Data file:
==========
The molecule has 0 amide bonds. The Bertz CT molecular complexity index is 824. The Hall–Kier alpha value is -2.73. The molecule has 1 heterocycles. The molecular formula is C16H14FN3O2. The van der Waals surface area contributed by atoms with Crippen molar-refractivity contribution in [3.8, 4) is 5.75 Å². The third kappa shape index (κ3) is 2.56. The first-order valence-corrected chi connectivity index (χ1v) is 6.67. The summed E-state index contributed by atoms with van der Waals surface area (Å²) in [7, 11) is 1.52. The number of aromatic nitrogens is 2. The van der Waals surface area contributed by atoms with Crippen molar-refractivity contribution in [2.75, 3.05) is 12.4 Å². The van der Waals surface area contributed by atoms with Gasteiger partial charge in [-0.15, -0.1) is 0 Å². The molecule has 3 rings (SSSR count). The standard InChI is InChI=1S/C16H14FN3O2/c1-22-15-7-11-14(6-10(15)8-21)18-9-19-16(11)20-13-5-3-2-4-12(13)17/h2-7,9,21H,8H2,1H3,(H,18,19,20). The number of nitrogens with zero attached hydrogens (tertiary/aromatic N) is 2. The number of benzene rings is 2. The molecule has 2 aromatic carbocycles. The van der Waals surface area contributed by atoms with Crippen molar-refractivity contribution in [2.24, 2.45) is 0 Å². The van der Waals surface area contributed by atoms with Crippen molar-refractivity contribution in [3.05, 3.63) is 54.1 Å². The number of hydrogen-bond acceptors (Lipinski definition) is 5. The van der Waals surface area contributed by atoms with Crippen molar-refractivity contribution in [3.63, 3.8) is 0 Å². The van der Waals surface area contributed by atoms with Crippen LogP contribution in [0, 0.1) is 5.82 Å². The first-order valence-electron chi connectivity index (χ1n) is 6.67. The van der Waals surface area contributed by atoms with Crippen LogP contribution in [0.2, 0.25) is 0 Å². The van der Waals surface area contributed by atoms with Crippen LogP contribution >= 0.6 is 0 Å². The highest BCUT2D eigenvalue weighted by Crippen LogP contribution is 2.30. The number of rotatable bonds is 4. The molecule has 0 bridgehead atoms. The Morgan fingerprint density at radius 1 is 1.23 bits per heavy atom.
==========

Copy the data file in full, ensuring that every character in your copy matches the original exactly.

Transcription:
The molecule has 0 amide bonds. The Bertz CT molecular complexity index is 824. The Hall–Kier alpha value is -2.73. The molecule has 1 heterocycles. The molecular formula is C16H14FN3O2. The van der Waals surface area contributed by atoms with Crippen molar-refractivity contribution in [3.8, 4) is 5.75 Å². The third kappa shape index (κ3) is 2.56. The first-order valence-corrected chi connectivity index (χ1v) is 6.67. The summed E-state index contributed by atoms with van der Waals surface area (Å²) in [7, 11) is 1.52. The number of aromatic nitrogens is 2. The van der Waals surface area contributed by atoms with Crippen molar-refractivity contribution in [2.75, 3.05) is 12.4 Å². The van der Waals surface area contributed by atoms with Gasteiger partial charge in [-0.15, -0.1) is 0 Å². The molecule has 3 rings (SSSR count). The standard InChI is InChI=1S/C16H14FN3O2/c1-22-15-7-11-14(6-10(15)8-21)18-9-19-16(11)20-13-5-3-2-4-12(13)17/h2-7,9,21H,8H2,1H3,(H,18,19,20). The number of nitrogens with zero attached hydrogens (tertiary/aromatic N) is 2. The number of benzene rings is 2. The molecule has 2 aromatic carbocycles. The van der Waals surface area contributed by atoms with Crippen molar-refractivity contribution in [2.24, 2.45) is 0 Å². The van der Waals surface area contributed by atoms with Crippen molar-refractivity contribution in [3.05, 3.63) is 54.1 Å². The number of hydrogen-bond acceptors (Lipinski definition) is 5. The van der Waals surface area contributed by atoms with Crippen molar-refractivity contribution in [3.63, 3.8) is 0 Å². The van der Waals surface area contributed by atoms with Crippen LogP contribution in [0, 0.1) is 5.82 Å². The first-order valence-electron chi connectivity index (χ1n) is 6.67. The van der Waals surface area contributed by atoms with Crippen LogP contribution in [0.2, 0.25) is 0 Å². The van der Waals surface area contributed by atoms with Crippen LogP contribution >= 0.6 is 0 Å². The highest BCUT2D eigenvalue weighted by Crippen LogP contribution is 2.30. The number of rotatable bonds is 4. The molecule has 0 bridgehead atoms. The Morgan fingerprint density at radius 1 is 1.23 bits per heavy atom.